Friday Phenology 20 April 2012

Happy Friday! Time for a Friday Phenology report for the Pikes Peak Region:

The White Breasted Nuthatches are definitely on eggs, and there are definitely three of them working on that. The largest of the three, I’m assuming an older male – he’s actually quite a bit larger than the others generally takes up his post on top of the bird box, often dozing there. The other afternoon when Mike drove in the driveway, it caught him napping and he generally acted like someone saying, “I’m awake! I’m awake…where am I? What’s going on?” I’ve also had to rush out in the morning to check what landed overnight under the shop light because he’s out there already. So far this year, not a whole lot of variety of moths, and they all look like the same variety. Some mornings there are one or two, others seven to ten. The nuthatches are also finding some moths in the bark on the trunk of a tree next to that mercury vapor light, but no matter how hard I look, I’m not seeing them. Whatever they find, though, they share with one on the nest.

The insects are increasing in number, so the amount of food consumed at the bird feeder has dropped rather significantly. I’m down to the last of the birdseed and likely will let it be the last bag as the neighbor mentioned one of her dogs reacted the other night with the “I’m going to eat you!” bark she saves for bears. Normally it’s not a big deal for them when she does this in the middle of the night (other than waking them up), but over the winter she’s learned how to open the sliding glass door with her mouth (she’s a BIG dog) and this time they were racing her to the door.

I have put up the hummingbird feeder, but have yet to hear any. I even checked eBird this morning and there hasn’t been one report in Colorado yet. It does seem like the rush to spring this year has slowed its pace a bit. The earliest my phenology records for the first hummingbird heard was last year, on April 21. Next earliest is on April 25 for both 1993 and 2003. First in 2007 was on April 27 and in 2000 the first was heard on April 28. So, we’re definitely in the first part of the window of opportunity to hear the first scouts coming in.

Last weekend we had a good wet, spring snow. On the deck we had about 7″ total, but the ground had less since it’s already warmed up so much. That snow melted through the week working  it’s magic like a color wash – as it melts, it leaves behind a slightly deeper green tint to the fields. The moisture has numerous pasque flowers showing up as well as a ton of candy tuft and a couple of flowers I’ve yet to identify – one so very tiny I’m going to have to sketch as a macro shot with the camera won’t show it clearly, though I’ll give it a try. Dandelions opened up all over this week and almost every one had a fly or insect on it. Looking closer, I did find an open bloom of Kinnikinnik as well.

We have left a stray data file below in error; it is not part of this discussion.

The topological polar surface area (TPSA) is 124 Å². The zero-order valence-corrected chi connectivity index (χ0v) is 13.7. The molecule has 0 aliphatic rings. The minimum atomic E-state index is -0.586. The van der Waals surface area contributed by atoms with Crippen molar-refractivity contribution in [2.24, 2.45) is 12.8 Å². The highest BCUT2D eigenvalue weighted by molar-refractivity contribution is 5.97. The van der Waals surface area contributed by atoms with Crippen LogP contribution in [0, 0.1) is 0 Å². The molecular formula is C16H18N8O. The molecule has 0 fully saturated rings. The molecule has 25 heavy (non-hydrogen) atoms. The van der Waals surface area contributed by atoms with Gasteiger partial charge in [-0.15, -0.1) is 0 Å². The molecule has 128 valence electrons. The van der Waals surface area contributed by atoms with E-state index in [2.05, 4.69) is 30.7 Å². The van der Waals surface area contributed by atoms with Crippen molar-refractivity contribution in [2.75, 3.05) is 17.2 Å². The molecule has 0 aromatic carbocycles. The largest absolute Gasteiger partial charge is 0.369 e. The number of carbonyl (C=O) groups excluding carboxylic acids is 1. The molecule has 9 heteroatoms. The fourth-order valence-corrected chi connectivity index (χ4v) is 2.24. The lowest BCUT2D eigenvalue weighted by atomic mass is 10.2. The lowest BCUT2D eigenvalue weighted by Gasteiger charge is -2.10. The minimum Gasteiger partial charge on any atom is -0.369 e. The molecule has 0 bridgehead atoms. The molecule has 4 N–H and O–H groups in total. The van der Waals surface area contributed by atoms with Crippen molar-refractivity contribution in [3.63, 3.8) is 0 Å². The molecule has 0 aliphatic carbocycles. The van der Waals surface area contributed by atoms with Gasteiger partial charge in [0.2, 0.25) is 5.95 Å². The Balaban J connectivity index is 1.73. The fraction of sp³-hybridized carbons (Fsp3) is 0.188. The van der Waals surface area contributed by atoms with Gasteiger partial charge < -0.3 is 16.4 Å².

The deer around here are starting to lose their winter coats, not heavily, but they definitely have a rough quality to them with hair starting to stick out at odd angles. But I guess that’s part of the waking up for summer look they have. I’ve also not seen one with antlers this week, but we mainly have a small group of does that hang out here right now. There are some bucks that hang out a few roads over – I’ll have to head over there sometime this week to see if they’ve shed their antlers.

So what’s happening in your neck of the woods? Link to a blog post or leave a comment!

(This post also shared on the Rural Thursday Blog Hop)

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  • Lisa @ Two Bears Farm
    Apr 20, 2012., 12:10 •

    For a minute there I thought it said phrenology and I was ready to look for some skulls, ha ha. Great flower shots!

    • Janet
      Apr 22, 2012., 19:32 •

      Ha! :) Nope, no skull analysis here.

  • Nancy
    Apr 21, 2012., 08:34 •

    Have not even seen our wrens yet -- it's definitely turned a bit cooler in the past couple of weeks!

    • Janet
      Apr 22, 2012., 19:33 •

      Still waiting to hear the first hummer - nothing over the weekend.